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Sweetness and Lightning: Review

Sweetness and Lightning: Review

The holidays are upon us and as 2016 comes to an end the general consensus is that the year could have been much better. Rather than focus on the negative aspects of the year let’s highlight the good things that came out of 2016. Since it is the season of good will and a time to get together with family and loved ones, I thought it would be best to take a look at one of my favorite anime’s to come out this year. It’s perfect for the holidays even if it isn’t set during it: Sweetness and Lightning.

The story is about Kouhei Inuzuka, a teacher at a local high school, struggling to raise his daughter Tsumigi on his own since his wife passed away several months ago. He’s not a very good cook so he has to buy mediocre packaged dinners for him and his daughter.

Their luck changes when Tsumigi comes across Kotori Ilda, a student at the school Kouhei works at, eating delicious home cooked food by herself. Kotori invites them stop by her mother’s restaurant but when Tsumigi convinces her dad to take her there they discover that Kotori is often left home alone since her mother is called away for work. So they make an arrangement where Kotori lets Kouhei and Tsumigi come over and helps them prepare delicious meals so that Tsumigi can get proper meals, Kouhei can learn how to cook, and Kotori has some company while her mom is away.

Initially I went into this series with low expectations imagining it as a simple cooking show focusing on the meals the three make. I was quickly proven wrong and discovered that the cooking is not the main focus, but rather the struggles Kouhei faces raising Tsumigi with help from Kotori. The cooking is just a plot device used to bring the three together.

Kouhei is a kind-hearted man that wants to give Tsumigi the best and raise her right but doesn’t know how he can do that on his own. He’s a caring, attentive parent who wants the best for his daughter but tries to avoid spoiling her. He’s clearly in over his head yet refuses to ask for help because he doesn’t want to burden others. I think many people will relate to being in a position where they need help but are afraid to ask for one reason and another. Kotori doesn’t get much use outside of the cooking segments but a does good job acting as a maternal figure in Tsumigi’s life. She clearly wants to do whatever it takes to please others and has a love of food but there’s not a whole lot to her character. She feels under-developed and like a side character, that could have used the some time outside of the cooking segments to develop.

And then we have Tsumigi, one of the most precious characters in anime I’ve seen. Unlike other kids in anime, Tsumigi genuinely acts like a child. She’s optimistic, friendly, and outgoing but has trouble saying what she wants sometimes and gets pouty when things don’t go her way.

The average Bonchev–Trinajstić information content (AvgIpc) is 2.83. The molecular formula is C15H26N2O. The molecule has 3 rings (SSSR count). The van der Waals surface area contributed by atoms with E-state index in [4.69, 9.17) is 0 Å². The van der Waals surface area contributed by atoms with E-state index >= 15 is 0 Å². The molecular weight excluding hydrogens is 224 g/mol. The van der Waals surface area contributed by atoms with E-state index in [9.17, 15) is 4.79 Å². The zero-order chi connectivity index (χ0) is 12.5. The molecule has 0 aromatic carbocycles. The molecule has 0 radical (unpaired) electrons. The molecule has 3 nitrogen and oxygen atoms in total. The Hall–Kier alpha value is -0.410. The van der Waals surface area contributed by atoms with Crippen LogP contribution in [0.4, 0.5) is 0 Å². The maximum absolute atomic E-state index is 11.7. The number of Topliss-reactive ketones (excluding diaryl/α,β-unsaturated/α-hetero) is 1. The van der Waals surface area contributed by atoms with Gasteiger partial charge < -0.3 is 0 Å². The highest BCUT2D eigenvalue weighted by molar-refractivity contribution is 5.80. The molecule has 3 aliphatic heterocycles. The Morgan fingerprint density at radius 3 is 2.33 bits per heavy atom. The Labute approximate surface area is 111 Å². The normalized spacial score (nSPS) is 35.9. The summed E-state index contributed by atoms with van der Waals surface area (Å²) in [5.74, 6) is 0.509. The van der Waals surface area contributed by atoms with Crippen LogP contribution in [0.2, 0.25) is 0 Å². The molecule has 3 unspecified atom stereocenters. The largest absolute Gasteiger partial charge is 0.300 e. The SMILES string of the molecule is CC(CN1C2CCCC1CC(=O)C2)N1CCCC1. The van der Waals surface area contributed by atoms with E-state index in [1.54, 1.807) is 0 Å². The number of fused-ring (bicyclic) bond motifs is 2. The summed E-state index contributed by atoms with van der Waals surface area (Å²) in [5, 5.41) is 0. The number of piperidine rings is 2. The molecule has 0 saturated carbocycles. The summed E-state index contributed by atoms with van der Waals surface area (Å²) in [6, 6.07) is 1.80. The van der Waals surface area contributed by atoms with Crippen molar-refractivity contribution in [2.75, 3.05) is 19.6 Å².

She balances out Kouhei by living in the moment and looking at the world through the lens of a child. What astounded me was the fact that she is voiced by an actual, talented little girl, Rina Endou, instead of an adult voice actor. Tsumigi and Kouhei feel like a genuine father and daughter that you can symphasize with.

I believe that many will viewers will be able to relate to this show in one way or another. Whether it be parents watching Kouhei trying to look after his kindergartener, cooks that remember what it’s like learning to cook new recipes, adults remembering how they used to act when they were Tsumigi’s age, people who grew up with parents too busy with work or those who have lost someone close to them, audiences can connect with Kouhei, Kotori, and Tsumigi.

The show excels at depicting how the loss of Kouhei’s wife has impacted him and Tsumigi, how they both miss her terribly, and that the pain won’t just vanish. How they cope with her loss is tragic and makes the viewers feel the pain that the father and daughter experience in losing someone so precious, especially when flashbacks show the joy she brought to their lives. Yet it’s also empowering and heartwarming seeing them move past her death and grow closer together when they cook with Kotori.

I will admit that this series isn’t for everyone. If you aren’t a big a fan of slice of life shows or stories that rely on family drama or aren’t a big fan of shows relying on cuteness, this may not be the show for you. At times it seems a little too perfect and picturesque to believe but I think that it’s worth a watch. Mostly because it presents important messages to children and adults about cooking and raising a family, details several interesting, appetizing dishes, and shows the good that comes when friends and family come together either to enjoy a fun activity or support each other in their darkest moments.

Overall, I loved Sweetness and Lightning and highly recommend it to anyone looking for a heartwarming anime this holiday season. It’s sweet, charming, and bound to brighten up your day just by seeing Tsumigi’s joyous smile. Give it a taste test and Happy Holidays. If you have any heartwarming anime that’s also perfect for this time of year that you’d like to recommend, feel free to write it in the comments.

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